Thursday, January 20, 2011

"He's Shy..." Um, yeah - that's it.

"He doesn't look like he has autism." 

If I got a nickel for every time I heard that, I wouldn't need to worry about paying an attorney to sue the Board of Education.  I'd have the money in the bank.  

Autism doesn't look like anything and unless The Boy is flapping wildly, it would be hard to tell that anything was there. He looks - for lack of a better word - "normal." And Autism is often mistaken for something else. 

Yesterday while on the bus to Sensory Gym an older woman started talking to The Boy.  Aside from the fact that she kept referring to him as a little girl, she kept asking him questions.  You know, "What's your name?"  "How old are you?"  The Boy looked everywhere else but her.  

"She's shy," she said patting him on the knee.  

"She's a Boy," I smiled.                          

We laughed.  And I let her believe that The Boy was shy. What was the point of explaining to her when I was stepping off in two stops.  
But I get that all the time.  The Boy has the kind of face that makes you smile. (I know, all moms say that about their kids.) And our interaction together, his laugh, his smile - makes him the kind of child, grandmothers want to engage.  Though he's not always willing to engage them.  Making him appear shy.  I know that's not that case.  But I let strangers believe it.

Should I use these moments to teach awareness?  Or just let the moment pass, protecting our privacy?  What do you do?    

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  1. I sure struggle with this myself. I've heard that stupid phrase SO MUCH and everytime I do, I think, "And exactly what is autism supposed to look like?" But because I don't want to come across as a "witch," I bite my tongue. I guess if I feel in the mood, I'll respond with, "Well, she's a kid, just like all the other kids, except she has autism." Then there are times I just say, "Yup."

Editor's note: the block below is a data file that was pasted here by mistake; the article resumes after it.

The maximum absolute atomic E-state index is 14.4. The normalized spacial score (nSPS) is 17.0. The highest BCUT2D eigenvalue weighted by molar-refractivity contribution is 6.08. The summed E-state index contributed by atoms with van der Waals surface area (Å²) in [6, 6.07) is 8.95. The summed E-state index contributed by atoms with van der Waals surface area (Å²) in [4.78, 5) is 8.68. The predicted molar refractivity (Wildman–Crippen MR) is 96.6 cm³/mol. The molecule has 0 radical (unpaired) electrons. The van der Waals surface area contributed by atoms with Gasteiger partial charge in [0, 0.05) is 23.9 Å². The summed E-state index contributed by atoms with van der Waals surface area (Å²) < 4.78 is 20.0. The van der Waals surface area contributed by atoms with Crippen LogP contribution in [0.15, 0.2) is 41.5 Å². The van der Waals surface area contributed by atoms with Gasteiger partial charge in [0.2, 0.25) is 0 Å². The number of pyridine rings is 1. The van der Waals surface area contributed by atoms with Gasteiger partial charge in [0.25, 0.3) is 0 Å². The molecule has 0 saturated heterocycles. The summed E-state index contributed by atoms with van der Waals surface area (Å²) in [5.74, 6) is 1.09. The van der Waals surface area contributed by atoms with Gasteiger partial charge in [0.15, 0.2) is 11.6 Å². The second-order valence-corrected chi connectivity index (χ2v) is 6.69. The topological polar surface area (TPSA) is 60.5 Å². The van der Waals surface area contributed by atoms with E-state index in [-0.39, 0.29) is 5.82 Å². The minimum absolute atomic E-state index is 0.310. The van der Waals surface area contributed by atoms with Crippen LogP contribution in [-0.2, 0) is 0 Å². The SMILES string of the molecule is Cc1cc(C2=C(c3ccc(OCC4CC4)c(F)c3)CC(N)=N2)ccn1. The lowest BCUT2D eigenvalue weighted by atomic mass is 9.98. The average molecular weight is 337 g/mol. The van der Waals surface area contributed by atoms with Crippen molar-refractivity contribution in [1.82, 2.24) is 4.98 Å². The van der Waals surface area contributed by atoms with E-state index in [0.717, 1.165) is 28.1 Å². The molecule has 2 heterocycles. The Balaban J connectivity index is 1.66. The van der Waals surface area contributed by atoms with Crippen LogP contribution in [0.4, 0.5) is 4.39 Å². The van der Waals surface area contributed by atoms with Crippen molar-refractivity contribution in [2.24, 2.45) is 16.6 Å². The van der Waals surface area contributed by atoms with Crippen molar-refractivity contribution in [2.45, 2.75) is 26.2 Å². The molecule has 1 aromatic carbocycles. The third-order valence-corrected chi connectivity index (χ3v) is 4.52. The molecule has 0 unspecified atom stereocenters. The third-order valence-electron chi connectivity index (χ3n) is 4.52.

2. Let me begin by saying your son is adorable second some people can't help how ignorant they are. I would've corrected her and said he's a boy unless someone is really being mean spirited you don't owe anyone any explanations b/c it's none of their business due to yours and your chid's privacy. I would never say half of the things some people come up with. I'm a firm believer of if a person doesn't have anything constructive they need to keep their mouth shut.

  3. I've found that many people have a stereotyped view of what kids with autism should be like, and just do not realize that so many do not fit the stereotype. And that is what makes autism a silent disability. Educating folks is good, and I think that we do through our blogs with posts like these, but it's tough to do in these types of everyday moments. I say you did well just to stay civil.

  4. I used to say my kids were shy, too. It was just easier in those limited transactions. Someone recently asked me if my kids were excited for Christmas. I should have just said yes, and left it at that, but for some reason I said, "No, they have severe autism and don't get excited about holidays, because they don't understand them at all." Um, yeah. THAT left an awkward space to fill, so now I've gone back to the simple, one-word responses and don't try to correct assumptions. I feel like I raise awareness in a lot of other ways, and when it's more on my terms, so every exchange with every stranger doesn't have to be a public service announcement. And honestly, from where you were starting with that lady, you were better off just letting that one go. ;-)

  5. Thank you all so much for your generous comments! Your words are truly appreciated :)

    So many people stereotype Autism - and it's difficult to advocate every single moment.

    I went through that over the holidays too - The Boy just doesn't get it. And it's hard to explain without hearing the "I'm so sorry's" - because that's not what I want. I'm sure that's not what anyone wants.


AutismWonderland - written by Lisa Quinones-Fontanez - is a personal blog chronicling a NYC family's journey with autism, while also sharing local resources for children/families with special needs.